Studies On Women in Buddhism (C. 6th Century B.C. to C. 1300 Century A.D.)

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Item Code: NAY684
Author: Sayamtara Jash
Publisher: Pratibha Prakashan, Delhi
Language: English
Edition: 2017
ISBN: 9788177023947
Pages: 294
Other Details 9.00 X 6.00 inch
Weight 530 gm
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Book Description

About the Book
The book entitled Studies on Women in Buddhism is based on extensive primary source materials and garnished by significant theories and observations of eminent scholars of the east and the west. It offers an analytical as well as critical window to the deeper meaning of socio-religious values and doctrinal reflections of Buddhism in the Buddhist texts highlighting the contents of the Bhikshuni Pratimoksha composed by the Upasikas and the Bhikshunis before the Christian era.

The text, needless to mention, is possibly the earliest composition exclusively credited to the women folk. The publication incorporates some thought provoking issues like Position and Status of Women in India in the sixth century B.C., the Buddhist Community-Buddhist Pratimoksha Sutra-Origin and Nature of the Buddhist Safigha Doctrinal and metaphysical aspects and changing scenario of the Vinaya-vastu in the Buddhist Monastic Order.

The book delves deep into the regional flavor and focus, generating a sense of reality blended with facts and practices-thus posing a fresh paradigm relating to contemporary society and religion.

To quote Professor S.K. Pathak (Foreword) she is 'a promising scholar of our days attempted to explore a rarely traversed path in Buddhistic researches,' from historical and sociological perspectives.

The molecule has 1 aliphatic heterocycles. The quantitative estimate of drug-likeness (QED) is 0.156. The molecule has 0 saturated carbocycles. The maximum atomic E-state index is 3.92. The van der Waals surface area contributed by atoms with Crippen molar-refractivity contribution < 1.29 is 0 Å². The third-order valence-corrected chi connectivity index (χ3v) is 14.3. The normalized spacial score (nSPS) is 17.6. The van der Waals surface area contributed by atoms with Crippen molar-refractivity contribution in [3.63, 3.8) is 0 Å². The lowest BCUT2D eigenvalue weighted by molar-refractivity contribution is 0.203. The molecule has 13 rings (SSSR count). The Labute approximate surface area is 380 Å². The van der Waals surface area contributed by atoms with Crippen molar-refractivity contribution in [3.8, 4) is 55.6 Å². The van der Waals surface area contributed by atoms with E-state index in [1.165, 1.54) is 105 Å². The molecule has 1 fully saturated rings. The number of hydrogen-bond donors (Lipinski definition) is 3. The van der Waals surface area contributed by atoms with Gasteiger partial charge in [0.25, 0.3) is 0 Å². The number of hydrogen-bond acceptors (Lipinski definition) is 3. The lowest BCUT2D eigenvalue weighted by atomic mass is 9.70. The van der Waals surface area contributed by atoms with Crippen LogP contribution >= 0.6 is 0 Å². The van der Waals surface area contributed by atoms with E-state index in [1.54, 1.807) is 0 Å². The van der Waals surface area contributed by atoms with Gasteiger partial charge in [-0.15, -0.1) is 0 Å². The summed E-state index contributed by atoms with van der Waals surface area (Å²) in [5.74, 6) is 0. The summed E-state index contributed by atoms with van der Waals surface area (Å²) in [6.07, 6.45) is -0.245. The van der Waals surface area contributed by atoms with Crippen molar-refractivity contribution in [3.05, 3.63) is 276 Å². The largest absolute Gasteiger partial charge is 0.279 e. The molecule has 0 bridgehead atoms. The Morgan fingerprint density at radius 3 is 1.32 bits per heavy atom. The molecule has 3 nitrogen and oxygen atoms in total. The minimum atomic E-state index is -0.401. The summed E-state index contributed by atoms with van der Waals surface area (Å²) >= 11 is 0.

About the Author
SAYAMTARA JASH (b.1981) holds B.A. (Honours) and M.A. Degrees in Ancient Indian History, Culture and Archaeology and completed her 2010 in Studies of Women in Buddhism. As a Post-Doctoral Fellow she presently focuses on her research on the Monastic Organization highlighting activities of the Ramakrishna Order.

In addition to her specialization in Buddhism, her research interests include early epigraphical and iconographical reflection on religion in Southeast Asia. Further she has also published over fifteen articles/research papers in Journals of national and international repute. Sayamtara an upcoming scholar participated in the International Buddhist conference at the Buddhagravaka Bhiksu University, Anuradhapur, Srilanka, in 17-19 February, 2012; 15th International Conference of the European Association of Southeast Asian Archaeologists in Paris (6-10 July, 2015); attended the Parliament of the World's Religions 2015, Salt Lake city, Utah, USA (October 15-19, 2015); Spent a few weeks (10th Oct.-15th Nov.2015) with the Nuns at Hollywood Santa Barbara and Chiago Vedant Society of Southern California for her research work. WAG8 held in Kyoto, Japan (28th August -2nd September, 2016).